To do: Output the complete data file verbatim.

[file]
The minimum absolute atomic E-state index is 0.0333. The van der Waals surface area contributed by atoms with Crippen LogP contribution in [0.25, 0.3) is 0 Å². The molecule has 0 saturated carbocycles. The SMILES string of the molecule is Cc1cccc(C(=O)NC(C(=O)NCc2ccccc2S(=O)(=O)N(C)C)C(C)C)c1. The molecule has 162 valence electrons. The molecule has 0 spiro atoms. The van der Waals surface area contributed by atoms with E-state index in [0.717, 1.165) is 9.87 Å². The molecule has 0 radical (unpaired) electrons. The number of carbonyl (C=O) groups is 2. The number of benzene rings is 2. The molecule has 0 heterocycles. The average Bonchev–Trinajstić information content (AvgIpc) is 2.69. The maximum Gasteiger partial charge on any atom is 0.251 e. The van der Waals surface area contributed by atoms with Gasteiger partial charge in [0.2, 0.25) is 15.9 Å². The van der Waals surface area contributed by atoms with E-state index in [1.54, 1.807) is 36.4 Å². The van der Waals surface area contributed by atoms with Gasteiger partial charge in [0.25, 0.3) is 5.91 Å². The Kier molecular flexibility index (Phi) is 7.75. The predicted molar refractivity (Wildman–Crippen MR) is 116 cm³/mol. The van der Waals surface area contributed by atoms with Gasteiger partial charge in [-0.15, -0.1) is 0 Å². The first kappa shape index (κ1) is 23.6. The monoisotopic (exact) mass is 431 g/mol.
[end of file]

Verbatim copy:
The minimum absolute atomic E-state index is 0.0333. The van der Waals surface area contributed by atoms with Crippen LogP contribution in [0.25, 0.3) is 0 Å². The molecule has 0 saturated carbocycles. The SMILES string of the molecule is Cc1cccc(C(=O)NC(C(=O)NCc2ccccc2S(=O)(=O)N(C)C)C(C)C)c1. The molecule has 162 valence electrons. The molecule has 0 spiro atoms. The van der Waals surface area contributed by atoms with E-state index in [0.717, 1.165) is 9.87 Å². The molecule has 0 radical (unpaired) electrons. The number of carbonyl (C=O) groups is 2. The number of benzene rings is 2. The molecule has 0 heterocycles. The average Bonchev–Trinajstić information content (AvgIpc) is 2.69. The maximum Gasteiger partial charge on any atom is 0.251 e. The van der Waals surface area contributed by atoms with Gasteiger partial charge in [0.2, 0.25) is 15.9 Å². The van der Waals surface area contributed by atoms with E-state index in [1.54, 1.807) is 36.4 Å². The van der Waals surface area contributed by atoms with Gasteiger partial charge in [0.25, 0.3) is 5.91 Å². The Kier molecular flexibility index (Phi) is 7.75. The predicted molar refractivity (Wildman–Crippen MR) is 116 cm³/mol. The van der Waals surface area contributed by atoms with Gasteiger partial charge in [-0.15, -0.1) is 0 Å². The first kappa shape index (κ1) is 23.6. The monoisotopic (exact) mass is 431 g/mol.